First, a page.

> Message-ID: <87y7hxdaei.fsf@googlemail.com>).


    I did use XP for a long time. As most SW Engineers have. Your point
    being?


  11. Re: Why Windows Being Bad is Good for Microsoft (or a Case forUnbundling)

    On Nov 8, 2:49 am, Roy Schestowitz wrote:
    > -----BEGIN PGP SIGNED MESSAGE-----
    > Hash: SHA1
    >
    > A computer needs to be as simple to use as an appliance. Whenever you switch it
    > on, it enters a mode of full operation.


    Very bad start. This is a case for *bundling*, absent more input.
    Not irrecoverable, but let us tread on -- carefully, of course.

    >
    > When you install software on it, everything should be set up completely,
    > without a hitch.


    This is *not* a requirement of the computing function,
    although in all fairness, it depends on what one means by a
    "computer" anyway. There's a lot of computers around, from
    the one on one's wristwatch (it meets all the requirements,
    plus it tells time!) to the one in one's microwave, TV set,
    or (in many cases) thermostat, to the box sitting on or
    underneath one's desktop.

    Some of them even run Windows. ;-)

    >
    > Failing to achieve a simple installation, it's clear that something is amiss.


    Depends on the computer. On a desktop, certainly. On a
    laptop, most likely. On a mobile phone, maybe. On a
    microwave, TV, wristwatch, or thermostat, most likely not.

    Assuming "laptop" or "desktop" for the remainder of this
    discussion, with some callouts for mobile phone units.

    >
    > PCs should be sold separately from software. If the software is trivial to
    > install, then it can be offered as an option alongside hardware. It only takes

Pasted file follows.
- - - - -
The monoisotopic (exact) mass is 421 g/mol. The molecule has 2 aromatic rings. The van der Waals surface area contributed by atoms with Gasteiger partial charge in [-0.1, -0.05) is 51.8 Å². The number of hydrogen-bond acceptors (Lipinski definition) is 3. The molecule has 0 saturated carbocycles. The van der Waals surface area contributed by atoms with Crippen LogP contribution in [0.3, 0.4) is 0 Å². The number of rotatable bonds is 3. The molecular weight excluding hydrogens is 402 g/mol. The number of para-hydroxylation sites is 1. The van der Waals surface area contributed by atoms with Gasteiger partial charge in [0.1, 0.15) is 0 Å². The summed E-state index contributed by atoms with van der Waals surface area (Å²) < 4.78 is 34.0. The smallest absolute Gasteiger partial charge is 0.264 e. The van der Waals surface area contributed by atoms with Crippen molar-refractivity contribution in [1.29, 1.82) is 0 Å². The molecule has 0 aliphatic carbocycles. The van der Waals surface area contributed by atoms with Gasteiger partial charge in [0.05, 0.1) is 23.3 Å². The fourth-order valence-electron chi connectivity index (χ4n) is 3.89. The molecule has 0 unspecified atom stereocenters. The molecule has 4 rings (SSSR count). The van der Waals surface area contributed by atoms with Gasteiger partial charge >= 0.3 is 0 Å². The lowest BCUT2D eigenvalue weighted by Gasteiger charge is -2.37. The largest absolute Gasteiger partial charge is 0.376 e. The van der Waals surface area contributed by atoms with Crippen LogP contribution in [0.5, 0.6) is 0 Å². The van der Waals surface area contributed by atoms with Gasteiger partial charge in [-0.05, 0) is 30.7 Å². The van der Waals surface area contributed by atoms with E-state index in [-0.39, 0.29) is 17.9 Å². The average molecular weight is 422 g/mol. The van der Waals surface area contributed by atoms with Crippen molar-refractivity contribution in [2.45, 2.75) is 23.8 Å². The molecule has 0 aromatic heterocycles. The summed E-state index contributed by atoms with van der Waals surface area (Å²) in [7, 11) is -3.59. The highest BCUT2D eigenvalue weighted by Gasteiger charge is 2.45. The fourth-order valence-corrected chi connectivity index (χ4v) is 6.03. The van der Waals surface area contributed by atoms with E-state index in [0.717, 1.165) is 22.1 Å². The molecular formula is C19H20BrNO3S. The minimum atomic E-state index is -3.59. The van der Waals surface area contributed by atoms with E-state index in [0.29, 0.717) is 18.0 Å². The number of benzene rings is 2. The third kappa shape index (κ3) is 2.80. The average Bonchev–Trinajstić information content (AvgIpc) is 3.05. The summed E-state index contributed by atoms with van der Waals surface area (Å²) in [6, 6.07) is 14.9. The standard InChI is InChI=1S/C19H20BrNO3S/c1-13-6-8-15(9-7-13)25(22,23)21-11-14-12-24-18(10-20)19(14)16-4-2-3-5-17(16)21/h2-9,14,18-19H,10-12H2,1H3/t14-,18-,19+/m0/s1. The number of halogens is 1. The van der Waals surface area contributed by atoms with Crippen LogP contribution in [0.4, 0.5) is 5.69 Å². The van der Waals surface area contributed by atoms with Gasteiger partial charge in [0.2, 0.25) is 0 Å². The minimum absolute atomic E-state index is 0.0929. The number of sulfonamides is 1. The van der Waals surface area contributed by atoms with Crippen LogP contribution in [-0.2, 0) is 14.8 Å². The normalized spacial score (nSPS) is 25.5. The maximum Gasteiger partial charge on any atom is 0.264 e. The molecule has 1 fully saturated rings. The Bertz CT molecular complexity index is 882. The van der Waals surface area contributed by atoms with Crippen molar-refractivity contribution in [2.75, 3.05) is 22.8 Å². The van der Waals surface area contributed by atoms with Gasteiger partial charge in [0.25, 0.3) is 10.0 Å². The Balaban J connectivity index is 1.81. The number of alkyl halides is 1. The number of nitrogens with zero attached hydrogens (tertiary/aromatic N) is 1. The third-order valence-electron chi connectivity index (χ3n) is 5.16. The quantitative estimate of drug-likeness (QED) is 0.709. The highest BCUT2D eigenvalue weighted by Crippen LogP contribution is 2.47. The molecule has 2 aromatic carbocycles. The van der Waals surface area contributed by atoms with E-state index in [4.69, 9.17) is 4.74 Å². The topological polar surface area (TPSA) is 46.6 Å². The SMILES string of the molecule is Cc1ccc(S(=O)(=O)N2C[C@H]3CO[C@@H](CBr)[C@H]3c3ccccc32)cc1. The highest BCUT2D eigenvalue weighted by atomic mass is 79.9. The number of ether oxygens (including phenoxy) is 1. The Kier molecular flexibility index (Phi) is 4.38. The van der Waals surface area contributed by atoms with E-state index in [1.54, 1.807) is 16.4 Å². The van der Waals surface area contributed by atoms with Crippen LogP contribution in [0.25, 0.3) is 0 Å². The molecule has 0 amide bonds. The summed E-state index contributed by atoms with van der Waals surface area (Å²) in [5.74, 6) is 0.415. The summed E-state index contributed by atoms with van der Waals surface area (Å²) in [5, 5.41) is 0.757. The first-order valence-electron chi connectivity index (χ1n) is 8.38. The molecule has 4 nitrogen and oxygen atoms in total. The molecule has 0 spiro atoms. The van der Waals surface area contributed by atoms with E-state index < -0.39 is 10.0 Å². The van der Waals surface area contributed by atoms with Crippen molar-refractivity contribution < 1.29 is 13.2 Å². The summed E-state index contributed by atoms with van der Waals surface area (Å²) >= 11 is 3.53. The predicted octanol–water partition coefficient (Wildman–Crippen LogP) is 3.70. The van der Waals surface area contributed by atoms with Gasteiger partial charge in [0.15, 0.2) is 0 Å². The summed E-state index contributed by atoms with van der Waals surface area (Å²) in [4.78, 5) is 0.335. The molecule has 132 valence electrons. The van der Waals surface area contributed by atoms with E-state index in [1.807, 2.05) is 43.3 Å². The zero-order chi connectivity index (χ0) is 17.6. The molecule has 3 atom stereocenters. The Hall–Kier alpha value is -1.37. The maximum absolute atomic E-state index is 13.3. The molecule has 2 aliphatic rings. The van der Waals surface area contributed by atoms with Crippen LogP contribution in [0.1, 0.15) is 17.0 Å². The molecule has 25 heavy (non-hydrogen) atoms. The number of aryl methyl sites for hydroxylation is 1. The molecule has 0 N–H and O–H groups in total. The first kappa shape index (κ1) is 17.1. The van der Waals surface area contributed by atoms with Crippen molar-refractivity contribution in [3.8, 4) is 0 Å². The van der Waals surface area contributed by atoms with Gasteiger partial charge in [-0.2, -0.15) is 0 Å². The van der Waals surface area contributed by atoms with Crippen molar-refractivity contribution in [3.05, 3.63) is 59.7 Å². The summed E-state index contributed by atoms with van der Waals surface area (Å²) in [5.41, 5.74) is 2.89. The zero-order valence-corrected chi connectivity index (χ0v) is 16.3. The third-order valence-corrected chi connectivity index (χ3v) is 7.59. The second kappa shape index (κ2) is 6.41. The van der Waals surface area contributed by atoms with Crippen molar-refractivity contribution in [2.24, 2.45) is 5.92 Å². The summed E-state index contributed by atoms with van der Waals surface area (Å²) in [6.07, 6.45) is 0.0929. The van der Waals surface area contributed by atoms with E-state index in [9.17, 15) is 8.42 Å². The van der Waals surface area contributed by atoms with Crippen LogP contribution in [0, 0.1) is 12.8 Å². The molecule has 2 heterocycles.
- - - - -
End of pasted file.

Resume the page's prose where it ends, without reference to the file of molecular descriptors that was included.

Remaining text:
> minuted to install from a CD-ROM.


    I'm assuming "30 minutes" here; that's about how long
    it takes for a more or less typical distro install,
    sans obscure problems.

    It is interesting to contemplate installation of a base
    OS for a mobile phone unit; the problems appear vaguely
    similar to today's desktops and laptops.

    One rather nasty possibility is that the OEM charges
    a "bundling/installation fee".

    >
    > A good set of software can also include customised images and plenty of
    > software of interest, such as an office suite.


    I'll admit I'm old-school when it comes to operating
    systems, but one does have a certain minimal set of
    expectations -- one is that it actually works. ;-)

    With Linux, it usually works, after a bit of fussing.
    With Windows, well, it's hard for me to say; it's been
    a long time since I've had to do any Windows installs.
    (Maybe in the 3.1 timeframe -- yipes, where does the
    time go?) Windows works initially, then tends to trip
    over itself.

    >
    > Why can't PCs be sold without an operating system? Because, as Microsoft
    > wishfully argues, customers would struggle to install the operating system.


    Not so wishfully, either. How many people know the
    technical details of defragging of their hard drives,
    for example? At best, they just run the little utility.
    Even I would be hard-pressed to explain some of the gunk
    in there, since I don't know the details of the ext2 file
    format, let alone NTFS. (At least with ext2 I can peruse
    the official source code. NTFS is semi-documented, if only
    because many hackers have gone in there and looked around.)

    Ditto for AV installation, temporary folder cleanout,